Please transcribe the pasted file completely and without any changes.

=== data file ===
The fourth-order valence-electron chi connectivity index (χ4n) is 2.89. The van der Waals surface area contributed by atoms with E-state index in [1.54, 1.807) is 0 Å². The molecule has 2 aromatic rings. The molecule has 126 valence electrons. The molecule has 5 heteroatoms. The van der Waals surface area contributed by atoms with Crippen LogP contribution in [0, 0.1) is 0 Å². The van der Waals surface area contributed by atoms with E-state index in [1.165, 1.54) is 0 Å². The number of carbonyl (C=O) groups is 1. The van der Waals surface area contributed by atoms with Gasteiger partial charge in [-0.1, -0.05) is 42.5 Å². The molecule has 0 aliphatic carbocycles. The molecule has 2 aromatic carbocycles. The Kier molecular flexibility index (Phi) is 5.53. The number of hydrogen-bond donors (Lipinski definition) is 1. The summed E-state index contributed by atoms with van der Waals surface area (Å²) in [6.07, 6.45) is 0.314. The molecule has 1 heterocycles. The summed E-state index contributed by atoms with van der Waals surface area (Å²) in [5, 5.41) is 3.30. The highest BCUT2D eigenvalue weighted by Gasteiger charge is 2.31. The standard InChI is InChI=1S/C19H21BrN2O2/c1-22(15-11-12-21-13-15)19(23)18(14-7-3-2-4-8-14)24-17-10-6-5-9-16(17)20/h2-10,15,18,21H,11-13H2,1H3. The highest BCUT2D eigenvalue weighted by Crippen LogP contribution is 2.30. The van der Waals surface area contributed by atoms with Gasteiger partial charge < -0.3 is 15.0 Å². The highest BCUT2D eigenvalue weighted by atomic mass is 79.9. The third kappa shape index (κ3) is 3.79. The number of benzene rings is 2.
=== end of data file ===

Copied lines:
The fourth-order valence-electron chi connectivity index (χ4n) is 2.89. The van der Waals surface area contributed by atoms with E-state index in [1.54, 1.807) is 0 Å². The molecule has 2 aromatic rings. The molecule has 126 valence electrons. The molecule has 5 heteroatoms. The van der Waals surface area contributed by atoms with Crippen LogP contribution in [0, 0.1) is 0 Å². The van der Waals surface area contributed by atoms with E-state index in [1.165, 1.54) is 0 Å². The number of carbonyl (C=O) groups is 1. The van der Waals surface area contributed by atoms with Gasteiger partial charge in [-0.1, -0.05) is 42.5 Å². The molecule has 0 aliphatic carbocycles. The molecule has 2 aromatic carbocycles. The Kier molecular flexibility index (Phi) is 5.53. The number of hydrogen-bond donors (Lipinski definition) is 1. The summed E-state index contributed by atoms with van der Waals surface area (Å²) in [6.07, 6.45) is 0.314. The molecule has 1 heterocycles. The summed E-state index contributed by atoms with van der Waals surface area (Å²) in [5, 5.41) is 3.30. The highest BCUT2D eigenvalue weighted by Gasteiger charge is 2.31. The standard InChI is InChI=1S/C19H21BrN2O2/c1-22(15-11-12-21-13-15)19(23)18(14-7-3-2-4-8-14)24-17-10-6-5-9-16(17)20/h2-10,15,18,21H,11-13H2,1H3. The highest BCUT2D eigenvalue weighted by Crippen LogP contribution is 2.30. The van der Waals surface area contributed by atoms with Gasteiger partial charge < -0.3 is 15.0 Å². The highest BCUT2D eigenvalue weighted by atomic mass is 79.9. The third kappa shape index (κ3) is 3.79. The number of benzene rings is 2.